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Friday, October 14, 2005 (read 2505 times)

Where's Fidel?

by Christophe

First off I would like to apologize for not writing in Spanish. I probably could by now but it just takes me longer and there is so much to do here!

Although a fascinating place, the eyes of the world are not usually focused on Salamanca. They are now, as our little student town is the venue for the 15th Iberoamerican Summit. Out of 22 heads of state of Spanish and Portuguese speaking countries, 17 are attending the summit. Nearly 2000 journalists have descended on our otherwise so uneventful student city. Salamanca is absolutely brimming with excitement.

The first to arrive were policemen from all over Spain: antiterrorism units, bomb squads, snipers … With the bombings in Madrid still fresh in mind, nothing has been left to chance. Manholes were welded shut, hotels and apartments were inspected and police sentries were installed. Featuring names like Kofi Annan, Fidel Castro and Hugo Chavez on the guest list, police prepared for any eventuality. There are Spanish and NATO military aircrafts standing by near Salamanca, there is a battery of Hawk-type ground-to-air missiles and a police boat that barely fits in the shallow Tormes river. Police helicopters continually patrol the airspace, much to the annoyance of the "indigenous" student population. Short of a full-blown invasion, it looks like not much can go wrong.

Then came the journalists, killing time until the presidentes arrive by doing street interviews and looking for human interest. With these summits you never know if there will be any actual news to report on. As álvaro Uribe, the Columbian president asserted himself (, summits all too often do not surpass the level of presidential tourism. Great food and a nice chance for the big shots to chat with their peers but no solutions to the questions at hand.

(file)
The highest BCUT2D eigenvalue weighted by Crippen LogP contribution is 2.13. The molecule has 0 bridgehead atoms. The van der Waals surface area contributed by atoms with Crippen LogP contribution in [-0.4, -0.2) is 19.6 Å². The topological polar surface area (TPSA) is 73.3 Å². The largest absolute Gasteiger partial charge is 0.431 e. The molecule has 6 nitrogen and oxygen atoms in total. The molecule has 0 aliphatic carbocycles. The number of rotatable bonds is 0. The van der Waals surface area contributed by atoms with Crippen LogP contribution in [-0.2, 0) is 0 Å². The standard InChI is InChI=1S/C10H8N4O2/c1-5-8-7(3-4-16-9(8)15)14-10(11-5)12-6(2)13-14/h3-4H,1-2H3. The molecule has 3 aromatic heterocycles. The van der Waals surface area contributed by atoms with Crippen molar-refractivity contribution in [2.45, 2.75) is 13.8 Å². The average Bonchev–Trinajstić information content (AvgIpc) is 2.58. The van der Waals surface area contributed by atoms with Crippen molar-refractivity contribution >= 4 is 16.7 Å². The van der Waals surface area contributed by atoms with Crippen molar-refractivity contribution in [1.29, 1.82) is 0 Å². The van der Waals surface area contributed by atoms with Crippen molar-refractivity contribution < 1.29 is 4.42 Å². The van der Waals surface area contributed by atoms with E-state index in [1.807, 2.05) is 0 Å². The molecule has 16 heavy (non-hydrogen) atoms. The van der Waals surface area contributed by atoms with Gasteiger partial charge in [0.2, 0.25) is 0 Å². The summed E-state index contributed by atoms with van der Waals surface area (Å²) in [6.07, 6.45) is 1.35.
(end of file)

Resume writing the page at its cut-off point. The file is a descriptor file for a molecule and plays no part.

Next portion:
It became clear today that Fidel Castro would be a no-show. The news was greeted with mixed reactions. Security officials probably didn't mind a whole lot. Neither did Zapatero, who was afraid that comrades Fidel and Hugo would steal his spotlight and deflect media attention from his attempt to forge a global Iberoamerican alliance. (

I was disappointed though - It's not every day you get the chance to see Castro, and I'm sure the Bask Solidarity Front with Cuba and Venezuela (sic) was, too ( Poor guys had rented buses and organized an entire field trip to protest and express their solidarity with Chavez and Castro. And now el Comandante won't even show.

On the other side of the political spectrum we have the anti-Castro movement that will equally lament Fidel's absence. Apparently the Cuban movement that attempted the Bay of Pigs coup (brigade 2506 still exists and yes, they are sending a delegation to Salamanca for the summit. Should be great fun. According to this website ( they will be staying at Pension Las Vegas. Irony apparently is not very popular in the anti-Castro movement

Fidel or no Fidel, the show must go on. The organisation had arranged for another special guest and one to be reckoned with: secretary general of the United Nations Kofi Annan. Unfortunately, I didn't see him either on today's public appearance. Like any Salmantino or student, the world leaders had agreed to meet each other "debajo del reloj", under the clock. No Kofi Annan, but we did see the Spanish King and Queen and most of the heads of state, including some celebrities like Brazilian Lula and Fox of Mexico.

The Plaza Mayor sure was a great sight today: the King and the presidents waving to the commoners from the balcony, a lot of men in their thirties and forties dressed in bulgy leather jackets and doing their best not to look like policemen, older Spanish women poisonously commenting on how young all the First Ladies are, reporters (sometimes literally) bending over backwards to make their coverage stick out, … We live in an interesting place.

Keywords: students,salamanca,news,culture


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